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Amartya Sen and the thousand faces of poverty

What is poverty? How is it measured? Who are the poor? Amartya Sen, Nobel Prize winner for Economics, has devoted his life to such basic questions about development.

Defining and measuring poverty and calculating the percentage of poor people in a country or a region is not just a matter of numbers and averages. In 1998, the Royal Swedish Academy of Sciences awarded Amartya Sen the Nobel Prize for Economics “for having restored an ethical dimension to the discussion of vital economic problems.” Sen had delved beyond mathematical theory, approaching economics with an innovative social vision that was more real and more human. Years of hard work had helped him bring to light the many facets of poverty.

According to Sen, poverty is a complex, multifaceted world that requires a clear analysis in all of its many dimensions. “Human beings are thoroughly diverse,” the professor recently explained during a meeting of the Network of Policymakers for Poverty Reduction, an Inter-American Development Bank initiative. “You cannot draw a poverty line and then apply it across the board to everyone the same way, without taking into account personal characteristics and circumstances.”

There are geographical, biological and social factors that amplify or reduce the impact of income on each individual. The poor generally lack a number of elements, such as education, access to land, health and longevity, justice, family and community support, credit and other productive resources, a voice in institutions, and access to opportunity.

According to Sen, being poor does not mean living below an imaginary poverty line, such as an income of two dollars a day or less. It means having an income level that does not allow an individual to cover certain basic necessities, taking into account the circumstances and social requirements of the environment. Furthermore, many of the factors are interconnected.

Sen has found examples to illustrate his theory in the world of women, where he has done pioneering work, along with his studies on famines and freedoms, and on the economics of poverty. A woman with more education, he explains, tends to have a better paid job, better control over her fertility, and better health indicators for herself and her children. For years, Sen has preached that the image of women as heroines relegated to self-sacrifice for home and family has not helped them at all.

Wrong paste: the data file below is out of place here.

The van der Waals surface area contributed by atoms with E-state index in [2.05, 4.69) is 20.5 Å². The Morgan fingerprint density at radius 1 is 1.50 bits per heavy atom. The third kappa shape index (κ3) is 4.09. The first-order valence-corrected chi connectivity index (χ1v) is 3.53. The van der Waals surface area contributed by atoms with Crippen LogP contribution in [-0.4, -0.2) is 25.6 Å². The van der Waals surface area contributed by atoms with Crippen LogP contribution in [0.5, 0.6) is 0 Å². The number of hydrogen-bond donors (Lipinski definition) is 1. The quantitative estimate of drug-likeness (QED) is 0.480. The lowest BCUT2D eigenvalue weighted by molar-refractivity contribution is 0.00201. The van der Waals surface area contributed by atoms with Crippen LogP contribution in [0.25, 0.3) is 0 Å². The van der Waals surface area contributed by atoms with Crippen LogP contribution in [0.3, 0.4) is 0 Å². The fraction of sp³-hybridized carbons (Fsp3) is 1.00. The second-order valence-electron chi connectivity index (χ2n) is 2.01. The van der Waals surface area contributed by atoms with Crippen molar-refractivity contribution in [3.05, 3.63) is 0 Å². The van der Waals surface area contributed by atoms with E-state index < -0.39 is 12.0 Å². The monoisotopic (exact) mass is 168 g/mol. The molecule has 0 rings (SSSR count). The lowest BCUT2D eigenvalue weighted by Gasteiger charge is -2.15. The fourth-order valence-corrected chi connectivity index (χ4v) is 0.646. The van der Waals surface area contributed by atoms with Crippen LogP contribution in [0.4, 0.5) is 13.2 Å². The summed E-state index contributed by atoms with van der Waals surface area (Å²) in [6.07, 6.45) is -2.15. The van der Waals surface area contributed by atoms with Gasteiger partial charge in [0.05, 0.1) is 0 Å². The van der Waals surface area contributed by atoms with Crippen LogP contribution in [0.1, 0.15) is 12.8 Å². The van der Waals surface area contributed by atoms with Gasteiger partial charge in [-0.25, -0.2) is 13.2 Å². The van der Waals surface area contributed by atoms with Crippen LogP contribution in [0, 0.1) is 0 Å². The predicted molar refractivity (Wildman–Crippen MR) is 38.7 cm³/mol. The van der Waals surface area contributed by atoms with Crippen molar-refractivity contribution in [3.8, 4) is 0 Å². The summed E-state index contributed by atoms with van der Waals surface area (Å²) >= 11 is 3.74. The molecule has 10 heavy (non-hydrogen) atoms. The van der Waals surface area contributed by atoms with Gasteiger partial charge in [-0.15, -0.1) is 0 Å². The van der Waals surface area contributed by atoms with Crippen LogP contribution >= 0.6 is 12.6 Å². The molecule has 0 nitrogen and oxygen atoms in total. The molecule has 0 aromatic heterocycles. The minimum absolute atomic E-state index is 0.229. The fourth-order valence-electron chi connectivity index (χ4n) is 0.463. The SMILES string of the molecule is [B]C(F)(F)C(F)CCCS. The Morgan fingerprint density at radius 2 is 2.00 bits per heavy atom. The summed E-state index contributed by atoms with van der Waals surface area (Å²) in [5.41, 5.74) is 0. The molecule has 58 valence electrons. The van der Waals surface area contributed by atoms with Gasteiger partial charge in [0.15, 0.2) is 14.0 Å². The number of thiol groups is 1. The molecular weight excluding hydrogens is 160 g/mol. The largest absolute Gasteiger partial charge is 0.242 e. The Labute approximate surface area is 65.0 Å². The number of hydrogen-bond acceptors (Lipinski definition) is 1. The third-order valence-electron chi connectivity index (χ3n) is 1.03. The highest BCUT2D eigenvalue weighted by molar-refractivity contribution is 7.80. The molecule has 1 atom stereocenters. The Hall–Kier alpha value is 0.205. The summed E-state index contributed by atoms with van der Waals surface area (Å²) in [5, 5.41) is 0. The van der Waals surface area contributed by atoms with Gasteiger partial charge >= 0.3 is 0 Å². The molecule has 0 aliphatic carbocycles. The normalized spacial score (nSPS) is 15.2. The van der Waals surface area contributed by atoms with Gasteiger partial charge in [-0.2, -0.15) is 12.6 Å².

“There are systematic disparities in the freedoms that men and women enjoy in different societies,” says Sen, “and these disparities are often not reducible to differences in income and resources.” There are many other areas with gender disparities, such as the division of labor in the household, the extent of education received, and the liberties that the different members of the same household are permitted to enjoy. How people must look in order to be accepted in society–the clothes they wear and their physical traits–limits their economic options, a phenomenon Sen refers to as “social shame.”

Rather than measuring poverty by income level, Sen recommends calculating how much an individual can achieve with that income, taking into account that such achievements will vary from one individual to another and from one place to another.

Otherwise, how could we explain the existence of pockets of poverty in rich countries among middle-income people? In the inner cities of the United States, because of inadequate services the quality of life (measured in terms of life expectancy, infant mortality, health, education, and safety) of people who earn acceptable incomes and live in a rich society is comparable—and sometimes even inferior—to that of many poor countries in the rest of the world.

Sen was born in India’s West Bengal state, and has used his country and China as a laboratory to study the economics of development. He is currently a professor at Harvard University and Master at Trinity College at Cambridge University. Based on his extensive experience in development and poverty reduction, he had devised a large repertoire of theories and teachings that he believes also apply to Latin America and the Caribbean.

According to Sen, poverty analysis should focus on an individual’s potential to function rather than the results the individual obtains from functioning.

Another of Sen’s achievements has been to sweeten the development pill. In the stroke of a pen, Sen did away with the blood, sweat and tears approach that had been pushed on underdeveloped countries as the only way for them to achieve progress. The old theory of sacrifice has given way to that of individual success, which Sen subscribes to, provided that there is a framework of social support and genuine democracy. This was the explanation Sen gave for the profound financial and social crisis that swept across Asia in 1998. Efforts there had focused on production and individual success, but without a network of social support or the freedoms necessary for a democracy to thrive.

Sen believes that inequality, like poverty, is a multifaceted problem. And in the course of a conversation laden with social commentary, the issue of globalization inevitably comes up. The protests against it, says Sen, have invigorated a very necessary debate on its impact. In his view, globalization can be neither rejected outright nor accepted without serious criticism. First, we have to see what percentage of the world is benefiting from it. Because it’s one thing if education is 90 percent for the wealthy and 10 percent for the poor, and something very different if the proportion is 70/30 or 60/40.

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